To be clear, executive producers Dominic Iocco and Christopher Riley actually thought that a fake reality show, where actors portray women who have agreed to let the audience decide about their abortions, would be a good way to stimulate public discussion on reproductive rights. Writes the Washington Post's Kathleen Parker, the producers "want to see whether stories can succeed where four decades of rhetoric and politics have failed. They fashioned their experiment in a way that would be most appealing to the wired, reality-show generation." Unfortunately, their effort is anything but appealing.
Parker is spot-on in her criticism of the pilot: "although the idea is to humanize the debate, none of the characters is especially sympathetic." Hailey is a fame-whore and an airhead, and Denise is a weirdo whose played-for-laughs persona is made even more discomfiting by the suggestion that she's being abused. Katie, who got pregnant after cheating on her solider husband, is the only well-rounded, adult-seeming character. Of course, not every woman who considers abortion is a nice or admirable person, but the producers of the show can't seem to decide whether they want to satirize reality show contestants or honestly consider the issue of abortion. This split personality persists in the first episode, which went online today:
Although the episode does contain a somewhat moving heart-to-heart between Hailey and Katie, Denise still comes across as an inarticulate space case, and Hailey's boyfriend appears to exist solely so that we can poke fun at his cluelessness. Bump is poorly executed, but it's hard to see how its premise — the fundamentally abhorrent idea of online viewers voting on a woman's reproductive choices — could have been executed well. Parker writes,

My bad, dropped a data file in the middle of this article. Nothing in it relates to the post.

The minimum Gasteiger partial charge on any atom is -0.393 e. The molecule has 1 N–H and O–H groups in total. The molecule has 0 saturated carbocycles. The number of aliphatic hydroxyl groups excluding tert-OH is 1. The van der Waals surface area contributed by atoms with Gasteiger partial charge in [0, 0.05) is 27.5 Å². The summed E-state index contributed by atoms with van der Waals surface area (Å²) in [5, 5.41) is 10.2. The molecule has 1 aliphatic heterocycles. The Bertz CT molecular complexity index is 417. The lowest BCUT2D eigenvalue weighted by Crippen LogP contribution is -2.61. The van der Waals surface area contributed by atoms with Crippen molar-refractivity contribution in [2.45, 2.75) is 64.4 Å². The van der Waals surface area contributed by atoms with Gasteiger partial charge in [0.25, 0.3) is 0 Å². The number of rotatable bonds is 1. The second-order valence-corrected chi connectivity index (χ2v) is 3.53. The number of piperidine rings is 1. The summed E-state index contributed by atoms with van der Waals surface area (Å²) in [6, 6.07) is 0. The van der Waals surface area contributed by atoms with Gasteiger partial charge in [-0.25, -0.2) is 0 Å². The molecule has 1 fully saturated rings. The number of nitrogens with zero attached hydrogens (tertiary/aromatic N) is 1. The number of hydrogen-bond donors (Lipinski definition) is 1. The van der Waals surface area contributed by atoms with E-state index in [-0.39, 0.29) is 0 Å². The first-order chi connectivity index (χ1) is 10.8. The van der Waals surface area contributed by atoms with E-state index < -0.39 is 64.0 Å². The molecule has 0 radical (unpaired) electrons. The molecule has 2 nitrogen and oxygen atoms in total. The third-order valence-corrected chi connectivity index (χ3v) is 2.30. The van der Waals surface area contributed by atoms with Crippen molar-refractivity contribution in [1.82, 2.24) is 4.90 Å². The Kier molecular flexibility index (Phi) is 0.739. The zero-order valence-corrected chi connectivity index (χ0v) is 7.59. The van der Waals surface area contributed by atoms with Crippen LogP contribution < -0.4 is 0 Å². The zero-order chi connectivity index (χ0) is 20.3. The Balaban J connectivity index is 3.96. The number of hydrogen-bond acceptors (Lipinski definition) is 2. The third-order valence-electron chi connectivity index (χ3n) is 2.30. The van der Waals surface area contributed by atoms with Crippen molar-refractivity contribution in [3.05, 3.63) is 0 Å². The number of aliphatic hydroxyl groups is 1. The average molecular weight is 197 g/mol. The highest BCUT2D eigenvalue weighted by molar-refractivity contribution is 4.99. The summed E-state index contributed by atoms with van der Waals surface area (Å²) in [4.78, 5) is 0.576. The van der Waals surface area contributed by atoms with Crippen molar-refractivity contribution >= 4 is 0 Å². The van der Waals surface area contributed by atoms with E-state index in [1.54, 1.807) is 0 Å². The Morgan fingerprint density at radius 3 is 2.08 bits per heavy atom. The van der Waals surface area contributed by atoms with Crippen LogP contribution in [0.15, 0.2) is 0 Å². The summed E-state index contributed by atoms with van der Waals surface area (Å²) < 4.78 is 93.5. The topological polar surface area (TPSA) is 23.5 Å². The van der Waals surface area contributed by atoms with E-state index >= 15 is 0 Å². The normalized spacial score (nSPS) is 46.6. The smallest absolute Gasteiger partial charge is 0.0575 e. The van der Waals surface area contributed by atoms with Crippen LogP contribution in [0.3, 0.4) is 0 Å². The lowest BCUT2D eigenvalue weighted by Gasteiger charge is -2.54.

There are so many unappealing facets wrapped into this one package, it's difficult to identify the core offense. That's not so much the fault of the producers — who get some credit for seeking creative ways to advance rational debate — as it is a function of the culture. Media critic Marshall McLuhan was surely right when he declared that the medium is the message and that our media eventually form us. Thus, we find ourselves sitting before computers, inputting opinions about whether fictional characters should terminate a developing human life.
But she's giving Iocco and Riley too much credit for their misguided attempt to reach a supposedly "wired" generation. Just because I occasionally watch The Real Housewives doesn't mean I want all issues framed in reality-show form, and the abortion-rights issues at play in Bump are totally masked by the weirdness of the game-show conceit and the flatness of the characters. If Iocco and Riley really wanted to use online media to get people to think about abortion, they might consider interviewing actual women about their experiences and posting those on YouTube. It might, of course, be difficult to find participants, since having an abortion is still stigmatized and performing one can get you killed. We still have a long way to go in terms of reproductive rights, but Bump adds little to this journey.